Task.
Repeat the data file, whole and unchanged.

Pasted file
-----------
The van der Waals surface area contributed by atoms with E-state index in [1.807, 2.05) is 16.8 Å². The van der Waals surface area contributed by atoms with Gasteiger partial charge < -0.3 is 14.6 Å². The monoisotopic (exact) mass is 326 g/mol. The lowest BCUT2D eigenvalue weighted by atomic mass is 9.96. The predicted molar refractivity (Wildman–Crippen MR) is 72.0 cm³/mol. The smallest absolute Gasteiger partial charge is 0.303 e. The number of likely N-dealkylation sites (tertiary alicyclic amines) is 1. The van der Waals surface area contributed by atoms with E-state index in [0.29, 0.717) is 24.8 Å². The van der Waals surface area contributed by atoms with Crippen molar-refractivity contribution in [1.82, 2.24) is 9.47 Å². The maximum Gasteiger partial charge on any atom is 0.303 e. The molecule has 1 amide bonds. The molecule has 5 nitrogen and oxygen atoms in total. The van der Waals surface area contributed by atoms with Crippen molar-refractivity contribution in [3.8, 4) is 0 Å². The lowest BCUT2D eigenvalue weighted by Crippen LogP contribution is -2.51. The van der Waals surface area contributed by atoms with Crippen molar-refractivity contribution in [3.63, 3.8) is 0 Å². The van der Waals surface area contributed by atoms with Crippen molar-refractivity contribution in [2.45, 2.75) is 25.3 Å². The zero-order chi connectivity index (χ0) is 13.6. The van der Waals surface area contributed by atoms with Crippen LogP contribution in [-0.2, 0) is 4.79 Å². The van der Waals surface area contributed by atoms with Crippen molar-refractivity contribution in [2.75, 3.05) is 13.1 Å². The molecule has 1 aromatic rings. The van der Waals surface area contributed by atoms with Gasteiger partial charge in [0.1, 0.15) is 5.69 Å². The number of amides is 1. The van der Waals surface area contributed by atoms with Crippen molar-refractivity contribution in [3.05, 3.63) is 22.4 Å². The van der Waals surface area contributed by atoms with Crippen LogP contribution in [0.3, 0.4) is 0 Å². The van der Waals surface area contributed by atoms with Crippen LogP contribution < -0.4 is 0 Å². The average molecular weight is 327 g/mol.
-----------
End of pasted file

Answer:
The van der Waals surface area contributed by atoms with E-state index in [1.807, 2.05) is 16.8 Å². The van der Waals surface area contributed by atoms with Gasteiger partial charge < -0.3 is 14.6 Å². The monoisotopic (exact) mass is 326 g/mol. The lowest BCUT2D eigenvalue weighted by atomic mass is 9.96. The predicted molar refractivity (Wildman–Crippen MR) is 72.0 cm³/mol. The smallest absolute Gasteiger partial charge is 0.303 e. The number of likely N-dealkylation sites (tertiary alicyclic amines) is 1. The van der Waals surface area contributed by atoms with E-state index in [0.29, 0.717) is 24.8 Å². The van der Waals surface area contributed by atoms with Crippen molar-refractivity contribution in [1.82, 2.24) is 9.47 Å². The maximum Gasteiger partial charge on any atom is 0.303 e. The molecule has 1 amide bonds. The molecule has 5 nitrogen and oxygen atoms in total. The van der Waals surface area contributed by atoms with Crippen molar-refractivity contribution in [3.8, 4) is 0 Å². The lowest BCUT2D eigenvalue weighted by Crippen LogP contribution is -2.51. The van der Waals surface area contributed by atoms with Crippen molar-refractivity contribution in [3.63, 3.8) is 0 Å². The van der Waals surface area contributed by atoms with Crippen molar-refractivity contribution in [2.45, 2.75) is 25.3 Å². The zero-order chi connectivity index (χ0) is 13.6. The van der Waals surface area contributed by atoms with Crippen LogP contribution in [-0.2, 0) is 4.79 Å². The van der Waals surface area contributed by atoms with Crippen molar-refractivity contribution in [2.75, 3.05) is 13.1 Å². The molecule has 1 aromatic rings. The van der Waals surface area contributed by atoms with Gasteiger partial charge in [0.1, 0.15) is 5.69 Å². The number of amides is 1. The van der Waals surface area contributed by atoms with Crippen molar-refractivity contribution in [3.05, 3.63) is 22.4 Å². The van der Waals surface area contributed by atoms with Crippen LogP contribution in [0.3, 0.4) is 0 Å². The van der Waals surface area contributed by atoms with Crippen LogP contribution < -0.4 is 0 Å². The average molecular weight is 327 g/mol.